3. Severe lower back pain is scary; just ask Mrs P. Just watching her get out of the car I she was in trouble; she had a slipped disc at L4 making her lean towards the opposite side; luckily she had no pain in the leg. Despite family pressure that this was far too severe for a chiropractor, she persevered. Within five days she was standing upright, and after two weeks almost painfree. 

Despite a hectic job, she wisely took my advice and stayed home for what I call exercising bed rest.

4. Mr S has had lower back, groin and back of thigh and calf pain for fourth months.

He has a pincer deformity in the hip causing the stabs in the groin, and a degenerative facet causing the sciatica. Both are responding well to chiropractic and he's well pleased; sixty five percent better after three treatments.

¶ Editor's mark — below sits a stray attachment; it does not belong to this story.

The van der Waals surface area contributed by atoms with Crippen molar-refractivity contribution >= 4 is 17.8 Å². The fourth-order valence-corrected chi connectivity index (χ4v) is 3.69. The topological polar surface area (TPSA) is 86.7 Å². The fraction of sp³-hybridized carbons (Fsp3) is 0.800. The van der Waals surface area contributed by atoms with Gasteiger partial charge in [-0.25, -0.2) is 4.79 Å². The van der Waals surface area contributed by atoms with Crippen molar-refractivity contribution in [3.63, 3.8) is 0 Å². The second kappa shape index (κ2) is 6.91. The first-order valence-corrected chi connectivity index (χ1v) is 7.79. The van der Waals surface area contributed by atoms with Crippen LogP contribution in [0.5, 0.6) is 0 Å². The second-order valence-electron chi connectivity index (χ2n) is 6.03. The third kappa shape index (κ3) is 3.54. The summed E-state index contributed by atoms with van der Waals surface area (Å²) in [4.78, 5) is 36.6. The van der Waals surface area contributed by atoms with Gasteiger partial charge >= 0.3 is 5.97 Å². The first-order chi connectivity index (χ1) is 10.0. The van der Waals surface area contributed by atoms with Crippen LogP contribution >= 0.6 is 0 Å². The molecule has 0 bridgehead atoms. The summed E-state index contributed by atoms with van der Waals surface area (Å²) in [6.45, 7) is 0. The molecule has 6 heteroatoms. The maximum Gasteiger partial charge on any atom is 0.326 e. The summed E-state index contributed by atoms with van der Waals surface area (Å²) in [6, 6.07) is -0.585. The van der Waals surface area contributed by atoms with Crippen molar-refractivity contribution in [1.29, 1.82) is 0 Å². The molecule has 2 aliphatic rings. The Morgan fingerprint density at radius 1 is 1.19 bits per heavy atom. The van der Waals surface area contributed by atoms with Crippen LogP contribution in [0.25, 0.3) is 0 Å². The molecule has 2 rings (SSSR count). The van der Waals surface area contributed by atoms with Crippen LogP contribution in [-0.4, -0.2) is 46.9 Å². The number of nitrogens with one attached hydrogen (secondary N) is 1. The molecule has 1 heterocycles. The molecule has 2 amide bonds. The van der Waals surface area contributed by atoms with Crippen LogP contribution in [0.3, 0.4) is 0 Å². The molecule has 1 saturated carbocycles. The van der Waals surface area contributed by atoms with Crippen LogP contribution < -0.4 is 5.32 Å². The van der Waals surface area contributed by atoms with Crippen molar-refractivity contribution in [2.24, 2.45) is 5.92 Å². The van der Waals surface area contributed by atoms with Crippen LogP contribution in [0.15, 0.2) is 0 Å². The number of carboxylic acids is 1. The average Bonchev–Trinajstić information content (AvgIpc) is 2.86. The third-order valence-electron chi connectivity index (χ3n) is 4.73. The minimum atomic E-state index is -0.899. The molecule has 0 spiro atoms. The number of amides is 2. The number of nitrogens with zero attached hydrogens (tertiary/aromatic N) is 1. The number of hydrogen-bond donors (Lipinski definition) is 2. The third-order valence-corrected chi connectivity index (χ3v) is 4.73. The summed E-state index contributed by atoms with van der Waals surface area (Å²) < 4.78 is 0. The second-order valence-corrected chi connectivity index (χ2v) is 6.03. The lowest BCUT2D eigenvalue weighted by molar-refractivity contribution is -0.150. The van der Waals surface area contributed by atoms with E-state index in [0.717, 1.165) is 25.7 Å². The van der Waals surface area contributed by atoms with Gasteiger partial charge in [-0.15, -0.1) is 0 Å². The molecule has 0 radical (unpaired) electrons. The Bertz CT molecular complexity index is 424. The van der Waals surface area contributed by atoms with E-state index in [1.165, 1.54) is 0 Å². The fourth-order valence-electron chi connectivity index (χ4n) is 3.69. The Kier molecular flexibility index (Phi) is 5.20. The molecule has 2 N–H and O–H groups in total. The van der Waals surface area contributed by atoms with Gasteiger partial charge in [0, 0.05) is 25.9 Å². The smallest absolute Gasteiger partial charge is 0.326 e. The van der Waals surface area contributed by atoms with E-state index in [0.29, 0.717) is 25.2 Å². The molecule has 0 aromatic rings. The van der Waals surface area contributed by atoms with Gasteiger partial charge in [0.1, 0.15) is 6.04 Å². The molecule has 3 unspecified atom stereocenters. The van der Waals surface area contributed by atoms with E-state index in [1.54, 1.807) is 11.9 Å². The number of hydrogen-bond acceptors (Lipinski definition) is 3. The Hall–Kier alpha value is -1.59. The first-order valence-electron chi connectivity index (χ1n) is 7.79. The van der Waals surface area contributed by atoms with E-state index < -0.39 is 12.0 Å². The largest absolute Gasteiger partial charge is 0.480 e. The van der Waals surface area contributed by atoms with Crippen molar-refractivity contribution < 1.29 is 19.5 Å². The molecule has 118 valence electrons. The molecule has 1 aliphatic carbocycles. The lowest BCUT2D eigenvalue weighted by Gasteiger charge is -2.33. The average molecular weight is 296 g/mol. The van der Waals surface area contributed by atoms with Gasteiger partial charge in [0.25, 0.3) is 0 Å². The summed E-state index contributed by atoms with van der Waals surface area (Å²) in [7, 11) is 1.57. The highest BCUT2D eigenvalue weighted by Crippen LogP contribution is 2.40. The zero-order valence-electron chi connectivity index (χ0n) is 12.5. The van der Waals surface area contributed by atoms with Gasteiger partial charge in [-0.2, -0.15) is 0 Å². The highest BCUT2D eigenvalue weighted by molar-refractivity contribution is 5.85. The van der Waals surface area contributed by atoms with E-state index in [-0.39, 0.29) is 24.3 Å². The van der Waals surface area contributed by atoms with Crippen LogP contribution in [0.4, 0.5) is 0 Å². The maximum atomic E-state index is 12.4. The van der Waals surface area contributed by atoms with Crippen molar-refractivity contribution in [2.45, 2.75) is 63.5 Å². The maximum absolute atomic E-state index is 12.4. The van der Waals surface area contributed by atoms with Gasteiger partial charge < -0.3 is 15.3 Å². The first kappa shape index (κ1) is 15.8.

5. Mr T is a wise man; he's taken a warning TIA seriously and has lost 15 pounds, and has at least as much again to lose. A change to a low starch diet and half hour daily walk has made the difference; but the walking is making his foot and back miserable. The expensive orthotic is hopeless; luckily his hips and back are fine, but he needs a simple heel lift.

6. I too have had serious lower back issues, luckily fixed by my own chiropractor; so I too have to do my exercises, take care when lifting supers full of honey, gardening and using the chainsaw. Regaining the function of your spine is just as important as the pain.

7. My own granddaughter, only 7 is hypermobile giving her pelvic, knee and ankle issues. Xrays show a mildly dysplastic hip. Years ago we would have called it growing pains. She too regularly needs chiropractic care and luckily responds well. Increased range of motion is more difficult than too stiff in my opinion. Our care is for kids too.